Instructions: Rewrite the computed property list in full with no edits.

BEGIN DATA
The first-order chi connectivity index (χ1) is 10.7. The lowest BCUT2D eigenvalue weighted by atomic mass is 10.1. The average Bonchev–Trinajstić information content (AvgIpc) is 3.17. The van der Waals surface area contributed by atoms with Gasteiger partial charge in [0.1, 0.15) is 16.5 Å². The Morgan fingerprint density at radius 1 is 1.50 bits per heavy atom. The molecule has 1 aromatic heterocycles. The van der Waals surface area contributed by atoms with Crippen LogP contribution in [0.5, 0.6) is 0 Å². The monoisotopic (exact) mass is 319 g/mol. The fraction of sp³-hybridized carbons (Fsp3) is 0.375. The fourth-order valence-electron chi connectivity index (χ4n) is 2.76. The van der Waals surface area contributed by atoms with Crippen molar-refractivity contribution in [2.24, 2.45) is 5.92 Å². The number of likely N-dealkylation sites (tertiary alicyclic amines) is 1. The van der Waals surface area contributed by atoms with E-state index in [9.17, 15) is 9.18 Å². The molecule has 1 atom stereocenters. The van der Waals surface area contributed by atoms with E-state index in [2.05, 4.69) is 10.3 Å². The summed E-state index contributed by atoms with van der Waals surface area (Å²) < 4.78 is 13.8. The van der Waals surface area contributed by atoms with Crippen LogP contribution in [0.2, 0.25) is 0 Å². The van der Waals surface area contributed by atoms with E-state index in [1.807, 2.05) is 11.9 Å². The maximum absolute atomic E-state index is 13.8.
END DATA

The first-order chi connectivity index (χ1) is 10.7. The lowest BCUT2D eigenvalue weighted by atomic mass is 10.1. The average Bonchev–Trinajstić information content (AvgIpc) is 3.17. The van der Waals surface area contributed by atoms with Gasteiger partial charge in [0.1, 0.15) is 16.5 Å². The Morgan fingerprint density at radius 1 is 1.50 bits per heavy atom. The molecule has 1 aromatic heterocycles. The van der Waals surface area contributed by atoms with Crippen LogP contribution in [0.5, 0.6) is 0 Å². The monoisotopic (exact) mass is 319 g/mol. The fraction of sp³-hybridized carbons (Fsp3) is 0.375. The fourth-order valence-electron chi connectivity index (χ4n) is 2.76. The van der Waals surface area contributed by atoms with Crippen molar-refractivity contribution in [2.24, 2.45) is 5.92 Å². The number of likely N-dealkylation sites (tertiary alicyclic amines) is 1. The van der Waals surface area contributed by atoms with E-state index in [9.17, 15) is 9.18 Å². The molecule has 1 atom stereocenters. The van der Waals surface area contributed by atoms with E-state index in [2.05, 4.69) is 10.3 Å². The summed E-state index contributed by atoms with van der Waals surface area (Å²) < 4.78 is 13.8. The van der Waals surface area contributed by atoms with Crippen LogP contribution in [0.2, 0.25) is 0 Å². The van der Waals surface area contributed by atoms with E-state index in [1.807, 2.05) is 11.9 Å². The maximum absolute atomic E-state index is 13.8.